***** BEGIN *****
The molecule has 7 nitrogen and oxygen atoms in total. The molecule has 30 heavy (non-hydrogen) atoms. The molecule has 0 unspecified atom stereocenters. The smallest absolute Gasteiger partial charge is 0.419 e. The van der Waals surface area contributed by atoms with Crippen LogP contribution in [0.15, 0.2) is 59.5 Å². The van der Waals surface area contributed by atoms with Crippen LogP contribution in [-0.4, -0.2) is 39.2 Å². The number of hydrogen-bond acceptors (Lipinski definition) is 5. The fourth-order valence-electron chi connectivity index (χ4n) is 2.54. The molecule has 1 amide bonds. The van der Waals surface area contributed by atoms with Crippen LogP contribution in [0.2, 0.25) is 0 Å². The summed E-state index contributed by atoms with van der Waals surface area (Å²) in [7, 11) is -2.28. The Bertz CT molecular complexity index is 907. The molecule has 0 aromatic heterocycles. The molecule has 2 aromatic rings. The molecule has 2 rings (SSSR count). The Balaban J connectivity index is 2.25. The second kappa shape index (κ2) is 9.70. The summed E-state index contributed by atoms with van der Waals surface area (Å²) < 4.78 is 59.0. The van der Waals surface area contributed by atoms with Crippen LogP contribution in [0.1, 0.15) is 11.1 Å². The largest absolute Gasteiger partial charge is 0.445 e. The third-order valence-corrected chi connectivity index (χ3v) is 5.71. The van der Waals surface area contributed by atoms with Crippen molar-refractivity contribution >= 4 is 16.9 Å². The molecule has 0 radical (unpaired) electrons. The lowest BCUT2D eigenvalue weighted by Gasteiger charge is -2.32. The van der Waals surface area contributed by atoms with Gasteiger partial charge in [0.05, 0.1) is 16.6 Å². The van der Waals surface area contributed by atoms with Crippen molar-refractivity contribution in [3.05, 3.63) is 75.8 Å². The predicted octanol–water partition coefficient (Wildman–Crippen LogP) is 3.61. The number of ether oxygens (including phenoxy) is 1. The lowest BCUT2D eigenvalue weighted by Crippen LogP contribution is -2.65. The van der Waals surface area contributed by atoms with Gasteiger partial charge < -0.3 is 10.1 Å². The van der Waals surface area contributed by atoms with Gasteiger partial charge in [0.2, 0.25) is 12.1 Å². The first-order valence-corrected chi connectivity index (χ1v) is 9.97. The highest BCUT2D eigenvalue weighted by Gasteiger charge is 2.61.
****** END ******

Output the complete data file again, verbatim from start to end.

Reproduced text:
The molecule has 7 nitrogen and oxygen atoms in total. The molecule has 30 heavy (non-hydrogen) atoms. The molecule has 0 unspecified atom stereocenters. The smallest absolute Gasteiger partial charge is 0.419 e. The van der Waals surface area contributed by atoms with Crippen LogP contribution in [0.15, 0.2) is 59.5 Å². The van der Waals surface area contributed by atoms with Crippen LogP contribution in [-0.4, -0.2) is 39.2 Å². The number of hydrogen-bond acceptors (Lipinski definition) is 5. The fourth-order valence-electron chi connectivity index (χ4n) is 2.54. The molecule has 1 amide bonds. The van der Waals surface area contributed by atoms with Crippen LogP contribution in [0.2, 0.25) is 0 Å². The summed E-state index contributed by atoms with van der Waals surface area (Å²) in [7, 11) is -2.28. The Bertz CT molecular complexity index is 907. The molecule has 0 aromatic heterocycles. The molecule has 2 aromatic rings. The molecule has 2 rings (SSSR count). The Balaban J connectivity index is 2.25. The second kappa shape index (κ2) is 9.70. The summed E-state index contributed by atoms with van der Waals surface area (Å²) < 4.78 is 59.0. The van der Waals surface area contributed by atoms with Crippen LogP contribution in [0.1, 0.15) is 11.1 Å². The largest absolute Gasteiger partial charge is 0.445 e. The third-order valence-corrected chi connectivity index (χ3v) is 5.71. The van der Waals surface area contributed by atoms with Crippen molar-refractivity contribution >= 4 is 16.9 Å². The molecule has 0 radical (unpaired) electrons. The lowest BCUT2D eigenvalue weighted by Gasteiger charge is -2.32. The van der Waals surface area contributed by atoms with Gasteiger partial charge in [0.05, 0.1) is 16.6 Å². The van der Waals surface area contributed by atoms with Crippen molar-refractivity contribution in [3.05, 3.63) is 75.8 Å². The predicted octanol–water partition coefficient (Wildman–Crippen LogP) is 3.61. The number of ether oxygens (including phenoxy) is 1. The lowest BCUT2D eigenvalue weighted by Crippen LogP contribution is -2.65. The van der Waals surface area contributed by atoms with Gasteiger partial charge < -0.3 is 10.1 Å². The van der Waals surface area contributed by atoms with Gasteiger partial charge in [0.2, 0.25) is 12.1 Å². The first-order valence-corrected chi connectivity index (χ1v) is 9.97. The highest BCUT2D eigenvalue weighted by Gasteiger charge is 2.61.